There have been reports of bone disorders including osteopenia and osteoporosis (thinning of the bone) and fractures. Check with your doctor or pharmacist if you are on long-term antiepileptic medication, have a history of osteoporosis, or take steroids.

Reporting of side effects

If you get any side effects, talk to your doctor or pharmacist. This includes any possible side effects not listed in this leaflet. You can also report side effects directly via the Yellow Card Scheme at: www.mhra.gov.uk/yellowcard. By reporting side effects you can help provide more information on the safety of this medicine.


Possible side effects

Carbamazepine Tablets do not usually cause problems, but like all medicines, they can sometimes cause side effects.

Some side effects can be serious

Stop taking Carbamazepine Tablets and tell your doctor straight away if you notice:

*    Serious skin reactions such as rash, red skin, blistering of the lips, eyes or mouth, or skin peeling accompanied by fever. These reactions may be more frequent in patients of Chinese or Thai origin

*    Mouth ulcers or unexplained bruising or bleeding

*    Sore throat or high temperature, or both

*    Yellowing of your skin or the whites of your eyes

*    Swollen ankles, feet or lower legs

*    Any signs of nervous illness or confusion

*    Pain in your joints and muscles, a rash across the bridge of the nose and cheeks and problems with breathing (these may be the signs of a rare reaction known as lupus erythematosus)

*    Fever, skin rash, joint pain, and abnormalities in blood and liver function tests (these may be the signs of a multi-organ sensitivity disorder)

*    Bronchospasm with wheezing and coughing, difficulty in breathing, feeling faint, rash, itching or facial swelling (these may be the signs of a severe allergic reaction)

*    Pain in the area near the stomach.

The side effects listed below have also been reported.

More than 1 in 10 people have experienced:

Leucopenia (a reduced number of the cells which fight infection making it easier to catch infections); dizziness and tiredness; feeling unsteady or finding it difficult to control movements; feeling or being sick; changes in liver enzyme levels (usually without any symptoms); skin reactions which may be severe.

Up to 1 in 10 people have experienced:

Changes in the blood including an increased tendency to bruise or bleed; fluid retention and swelling; weight increase; low sodium in the blood which might result in confusion; headache; double or blurred vision; dry mouth.

Up to 1 in 100 people have reported:

Abnormal involuntary movements including tremor or tics; abnormal eye movements; diarrhoea; constipation.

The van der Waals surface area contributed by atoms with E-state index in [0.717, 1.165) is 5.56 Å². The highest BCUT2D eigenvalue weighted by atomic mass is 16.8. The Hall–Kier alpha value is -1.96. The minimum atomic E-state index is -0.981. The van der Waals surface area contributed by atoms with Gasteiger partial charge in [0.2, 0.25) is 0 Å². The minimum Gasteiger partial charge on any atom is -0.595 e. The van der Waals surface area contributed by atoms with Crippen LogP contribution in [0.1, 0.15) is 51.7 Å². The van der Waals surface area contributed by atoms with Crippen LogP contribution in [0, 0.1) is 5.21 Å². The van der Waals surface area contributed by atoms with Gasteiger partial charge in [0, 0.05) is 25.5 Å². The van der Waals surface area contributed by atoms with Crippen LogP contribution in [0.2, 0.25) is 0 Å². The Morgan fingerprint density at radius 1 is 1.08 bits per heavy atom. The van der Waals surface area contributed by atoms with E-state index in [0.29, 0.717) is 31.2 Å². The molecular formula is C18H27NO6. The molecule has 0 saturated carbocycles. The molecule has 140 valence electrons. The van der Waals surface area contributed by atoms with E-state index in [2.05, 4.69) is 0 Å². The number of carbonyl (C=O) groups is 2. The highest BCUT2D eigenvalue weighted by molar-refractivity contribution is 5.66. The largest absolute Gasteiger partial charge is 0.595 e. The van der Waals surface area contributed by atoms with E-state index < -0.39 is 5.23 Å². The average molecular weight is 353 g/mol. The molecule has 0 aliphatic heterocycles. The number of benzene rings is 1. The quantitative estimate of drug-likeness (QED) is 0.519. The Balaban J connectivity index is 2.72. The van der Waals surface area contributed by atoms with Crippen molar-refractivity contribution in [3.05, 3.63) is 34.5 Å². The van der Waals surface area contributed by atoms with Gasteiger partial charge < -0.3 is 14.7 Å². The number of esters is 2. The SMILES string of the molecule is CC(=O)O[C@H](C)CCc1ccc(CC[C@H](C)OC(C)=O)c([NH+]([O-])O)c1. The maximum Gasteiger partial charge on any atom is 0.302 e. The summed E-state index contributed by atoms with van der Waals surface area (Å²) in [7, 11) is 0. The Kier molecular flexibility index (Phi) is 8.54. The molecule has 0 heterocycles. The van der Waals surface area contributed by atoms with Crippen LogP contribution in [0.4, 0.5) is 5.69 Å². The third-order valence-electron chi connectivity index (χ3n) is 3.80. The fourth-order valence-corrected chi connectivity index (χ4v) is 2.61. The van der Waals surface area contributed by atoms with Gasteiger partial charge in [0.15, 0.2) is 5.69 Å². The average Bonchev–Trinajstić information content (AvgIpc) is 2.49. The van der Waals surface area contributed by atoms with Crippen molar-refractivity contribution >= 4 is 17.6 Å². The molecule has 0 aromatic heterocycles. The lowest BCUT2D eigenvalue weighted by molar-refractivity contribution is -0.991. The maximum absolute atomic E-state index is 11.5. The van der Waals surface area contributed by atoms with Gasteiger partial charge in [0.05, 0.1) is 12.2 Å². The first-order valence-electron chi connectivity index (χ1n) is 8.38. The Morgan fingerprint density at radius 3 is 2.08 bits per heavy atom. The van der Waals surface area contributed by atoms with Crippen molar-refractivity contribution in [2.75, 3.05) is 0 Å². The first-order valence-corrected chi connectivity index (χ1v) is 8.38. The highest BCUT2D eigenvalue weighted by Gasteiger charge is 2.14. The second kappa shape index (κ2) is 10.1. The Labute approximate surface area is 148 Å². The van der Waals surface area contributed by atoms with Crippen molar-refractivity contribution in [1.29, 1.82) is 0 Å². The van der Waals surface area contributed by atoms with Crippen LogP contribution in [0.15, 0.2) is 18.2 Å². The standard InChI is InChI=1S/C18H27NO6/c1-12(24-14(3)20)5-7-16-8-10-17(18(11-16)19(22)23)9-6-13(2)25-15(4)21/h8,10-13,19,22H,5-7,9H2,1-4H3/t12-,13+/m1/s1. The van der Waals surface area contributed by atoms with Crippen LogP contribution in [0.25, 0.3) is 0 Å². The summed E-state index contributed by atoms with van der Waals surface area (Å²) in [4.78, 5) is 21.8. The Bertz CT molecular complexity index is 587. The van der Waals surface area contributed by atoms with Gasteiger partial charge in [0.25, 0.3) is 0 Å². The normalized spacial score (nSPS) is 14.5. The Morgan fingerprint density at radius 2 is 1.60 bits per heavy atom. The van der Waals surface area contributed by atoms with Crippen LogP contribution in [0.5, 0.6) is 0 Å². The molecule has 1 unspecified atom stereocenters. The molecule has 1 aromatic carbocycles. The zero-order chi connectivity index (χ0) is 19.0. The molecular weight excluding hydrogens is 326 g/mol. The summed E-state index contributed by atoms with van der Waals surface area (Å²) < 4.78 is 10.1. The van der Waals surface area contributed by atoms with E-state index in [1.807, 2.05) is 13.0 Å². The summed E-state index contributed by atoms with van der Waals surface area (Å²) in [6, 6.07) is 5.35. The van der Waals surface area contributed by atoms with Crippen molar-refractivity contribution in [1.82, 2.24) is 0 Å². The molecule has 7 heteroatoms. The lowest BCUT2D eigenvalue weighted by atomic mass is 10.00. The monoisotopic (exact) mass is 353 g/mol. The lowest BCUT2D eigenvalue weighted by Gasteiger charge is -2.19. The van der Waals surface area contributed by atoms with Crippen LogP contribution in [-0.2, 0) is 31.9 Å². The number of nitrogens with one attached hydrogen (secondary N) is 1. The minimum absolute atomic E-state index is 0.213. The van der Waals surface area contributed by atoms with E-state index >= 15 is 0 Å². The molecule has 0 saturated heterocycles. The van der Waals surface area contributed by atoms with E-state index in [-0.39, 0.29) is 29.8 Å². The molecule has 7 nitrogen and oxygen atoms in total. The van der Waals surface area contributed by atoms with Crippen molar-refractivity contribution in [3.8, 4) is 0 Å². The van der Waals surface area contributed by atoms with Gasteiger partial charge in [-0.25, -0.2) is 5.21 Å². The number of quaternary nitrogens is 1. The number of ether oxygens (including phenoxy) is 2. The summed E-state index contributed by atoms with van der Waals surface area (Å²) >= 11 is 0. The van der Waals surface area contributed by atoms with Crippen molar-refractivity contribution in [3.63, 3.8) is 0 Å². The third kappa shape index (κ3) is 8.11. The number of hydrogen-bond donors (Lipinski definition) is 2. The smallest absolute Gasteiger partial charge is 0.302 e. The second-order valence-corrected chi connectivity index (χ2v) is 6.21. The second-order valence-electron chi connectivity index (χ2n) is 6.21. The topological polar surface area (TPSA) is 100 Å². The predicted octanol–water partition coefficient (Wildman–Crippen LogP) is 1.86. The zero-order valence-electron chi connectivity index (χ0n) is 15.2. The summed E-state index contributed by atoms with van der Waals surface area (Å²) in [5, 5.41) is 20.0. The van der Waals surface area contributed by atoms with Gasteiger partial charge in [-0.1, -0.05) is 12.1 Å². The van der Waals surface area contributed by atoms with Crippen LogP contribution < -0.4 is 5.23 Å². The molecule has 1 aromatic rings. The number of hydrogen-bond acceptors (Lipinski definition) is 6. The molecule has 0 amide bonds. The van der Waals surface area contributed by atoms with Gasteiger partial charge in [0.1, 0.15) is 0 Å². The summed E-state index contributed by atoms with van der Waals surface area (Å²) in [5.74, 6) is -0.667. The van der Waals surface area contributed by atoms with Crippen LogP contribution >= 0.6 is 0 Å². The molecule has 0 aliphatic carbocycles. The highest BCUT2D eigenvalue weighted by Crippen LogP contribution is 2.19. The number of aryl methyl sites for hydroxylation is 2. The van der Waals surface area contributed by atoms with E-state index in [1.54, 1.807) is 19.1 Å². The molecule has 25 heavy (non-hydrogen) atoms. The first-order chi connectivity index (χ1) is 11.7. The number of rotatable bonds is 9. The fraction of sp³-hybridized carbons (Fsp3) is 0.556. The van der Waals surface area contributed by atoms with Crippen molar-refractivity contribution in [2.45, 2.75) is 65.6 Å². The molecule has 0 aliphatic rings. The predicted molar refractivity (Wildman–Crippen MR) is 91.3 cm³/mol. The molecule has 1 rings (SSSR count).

Up to 1 in 1,000 people have reported:

Disease of the lymph glands; folic acid deficiency; a generalised allergic reaction including rash, joint pain, fever, problems with the kidneys and other organs; hallucinations; depression; loss of appetite; restlessness; aggression; agitation; confusion; speech disorders; numbness or tingling in the hands and feet; muscle weakness; high blood pressure (which may make you feel dizzy, with a flushed face, headache, fatigue and nervousness); low blood pressure (the symptoms of which are feeling faint, light headed, dizzy, confused, having blurred vision); changes to heart beat; stomach pain; liver problems including jaundice; symptoms of lupus.

Up to 1 in 10,000 people have reported:

Changes to the composition of the blood including anaemia; porphyria; meningitis; swelling of the breasts and discharge of milk which may occur in both male and females; abnormal thyroid function tests; osteomalacia (which may be noticed as pain on walking and bowing of the long bones in the legs); osteoporosis; increased blood fat levels; taste disturbances; conjunctivitis; glaucoma; cataracts; hearing disorders; heart and circulatory problems including deep vein thrombosis (DVT), the symptoms of which could include tenderness, pain, swelling, warmth, skin discoloration and prominent superficial veins; lung or breathing problems; severe skin reactions including Stevens-Johnson syndrome (These reactions may be more frequent in patients of Chinese or Thai origin); sore mouth or tongue; liver failure; increased sensitivity of the skin to sunlight; alterations in skin pigmentation; acne; excessive sweating; hair loss; increased hair growth on the body and face; muscle pain or spasm; sexual difficulties which may include reduced male fertility, loss of libido or impotence; kidney failure; blood spots in the urine; increased or decreased desire to pass urine or difficulty in passing urine.


[£) How to store Carbamazepine Tablets

Keep out of the sight and reach of children.

Do not store above 25°C.

Store in the original package in order to protect from moisture.

Do not use this medicine after the expiry date which is stated on the carton after EXP. The expiry date refers to the last day of that month.

If your medicine shows any signs of deterioration, consult your pharmacist who will tell you what to do.

Medicines should not be disposed of via wastewater or household waste. Ask your pharmacist how to dispose of medicines no longer required. These measures will help to protect the environment.


Further information

What this medicine contains

Each tablet contains 100mg of the active ingredient carbamazepine.

The tablets also contain silicon dioxide, microcrystalline cellulose, magnesium stearate and sodium carboxymetylcellulose.

What this medicine looks like and contents of the pack

Carbamazepine Tablets are white, round, flat, uncoated tablets with beveled edges, impressed "GEIGY" on one side and "B/W" and score on the other side.They come in blister packs of 30 tablets.

Manufacturer and Licence Holder

This medicine is manufactured by Novartis Pharma B.V., Raapopseweg 1, 6824 DP Arnhem, The Netherlands and is procured from within the EU and repackaged by the Product Licence Holder: Lexon (UK) Limited, Unit 18, Oxleasow Road, East Moons Moat, Redditch, Worcestershire, B98 0RE.


POM PL 15184/1612 Carbamazepine Lexon 100mg Tablets Revision date: 20/07/16

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Phone Lexon (UK) Limited,

Tel: 01527 505414 for help.